The back matter builds on this by adding more details and ways to engage with the material. Back matter is where my research side shines through. I love it. With a sparse story, I use backmatter to further explain things and fill in the blanks. I want to provide support to build young readers’ understanding. Then I consider what else my readers may want to know and what will spark them to discover more. I include fun facts and STEAM activities to help make that happen.

Reviewing Mushroom Rain, Jen Forbus wrote, “Together Zimmermann and Green prove how fascinating—and beautiful—science and nonfiction can be.” And there is nothing more wonderous than that.

You can read a wonderful interview with Laura over at the GROG blog. And I'll be reviewing her book here at Archimedes this Friday.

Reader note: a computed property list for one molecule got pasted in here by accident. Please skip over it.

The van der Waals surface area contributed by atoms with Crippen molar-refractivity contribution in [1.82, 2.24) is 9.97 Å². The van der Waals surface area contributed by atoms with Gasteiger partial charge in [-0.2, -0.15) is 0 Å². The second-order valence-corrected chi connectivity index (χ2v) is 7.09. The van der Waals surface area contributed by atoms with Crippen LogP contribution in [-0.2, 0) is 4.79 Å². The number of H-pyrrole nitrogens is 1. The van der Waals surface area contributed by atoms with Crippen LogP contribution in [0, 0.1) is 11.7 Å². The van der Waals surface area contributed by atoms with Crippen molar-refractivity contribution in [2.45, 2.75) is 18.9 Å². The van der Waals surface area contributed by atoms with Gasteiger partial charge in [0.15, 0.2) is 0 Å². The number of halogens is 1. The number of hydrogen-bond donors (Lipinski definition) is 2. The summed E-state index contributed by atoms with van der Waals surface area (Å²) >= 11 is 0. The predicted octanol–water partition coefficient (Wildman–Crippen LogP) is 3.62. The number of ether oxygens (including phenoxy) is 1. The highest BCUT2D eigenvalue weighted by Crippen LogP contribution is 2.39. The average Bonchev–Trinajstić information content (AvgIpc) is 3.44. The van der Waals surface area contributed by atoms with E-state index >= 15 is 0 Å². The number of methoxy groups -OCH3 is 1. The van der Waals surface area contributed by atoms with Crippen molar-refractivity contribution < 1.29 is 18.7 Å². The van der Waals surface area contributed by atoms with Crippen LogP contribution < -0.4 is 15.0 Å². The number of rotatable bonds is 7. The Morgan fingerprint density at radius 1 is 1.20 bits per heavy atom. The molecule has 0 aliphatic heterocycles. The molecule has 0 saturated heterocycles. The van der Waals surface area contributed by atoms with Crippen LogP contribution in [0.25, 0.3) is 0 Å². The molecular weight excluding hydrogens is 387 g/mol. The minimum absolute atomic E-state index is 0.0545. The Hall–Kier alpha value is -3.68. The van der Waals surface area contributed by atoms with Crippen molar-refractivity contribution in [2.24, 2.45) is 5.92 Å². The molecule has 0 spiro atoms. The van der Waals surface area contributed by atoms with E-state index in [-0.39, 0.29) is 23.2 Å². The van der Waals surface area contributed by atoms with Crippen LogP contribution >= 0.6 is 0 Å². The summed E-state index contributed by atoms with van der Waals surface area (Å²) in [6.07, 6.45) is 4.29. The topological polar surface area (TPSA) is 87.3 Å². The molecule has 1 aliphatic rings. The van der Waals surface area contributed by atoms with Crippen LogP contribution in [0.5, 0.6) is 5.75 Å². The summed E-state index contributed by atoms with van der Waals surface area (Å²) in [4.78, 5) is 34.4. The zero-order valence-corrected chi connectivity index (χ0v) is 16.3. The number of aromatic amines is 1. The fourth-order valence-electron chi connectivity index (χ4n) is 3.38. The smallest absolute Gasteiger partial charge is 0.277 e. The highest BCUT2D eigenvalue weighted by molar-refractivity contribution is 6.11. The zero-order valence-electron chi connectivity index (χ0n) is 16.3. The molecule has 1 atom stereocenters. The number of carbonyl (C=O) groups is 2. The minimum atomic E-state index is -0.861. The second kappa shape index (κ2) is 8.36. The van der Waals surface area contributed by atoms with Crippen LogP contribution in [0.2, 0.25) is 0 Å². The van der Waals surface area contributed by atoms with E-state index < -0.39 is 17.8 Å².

Laura K. Zimmermann is a college professor by day and children’s writer by night. She has a PhD in developmental psychology and has published numerous academic articles as well as nonfiction stories in children’s magazines. Mushroom Rain is her first picture book. When she’s not writing, Laura can be found teaching and conducting research at Shenandoah University or wandering through nature with her Goldendoodle, Tivy. You can find Laura online at and on Twitter, Instagram, and Pinterest at @LauraK_PBwriter.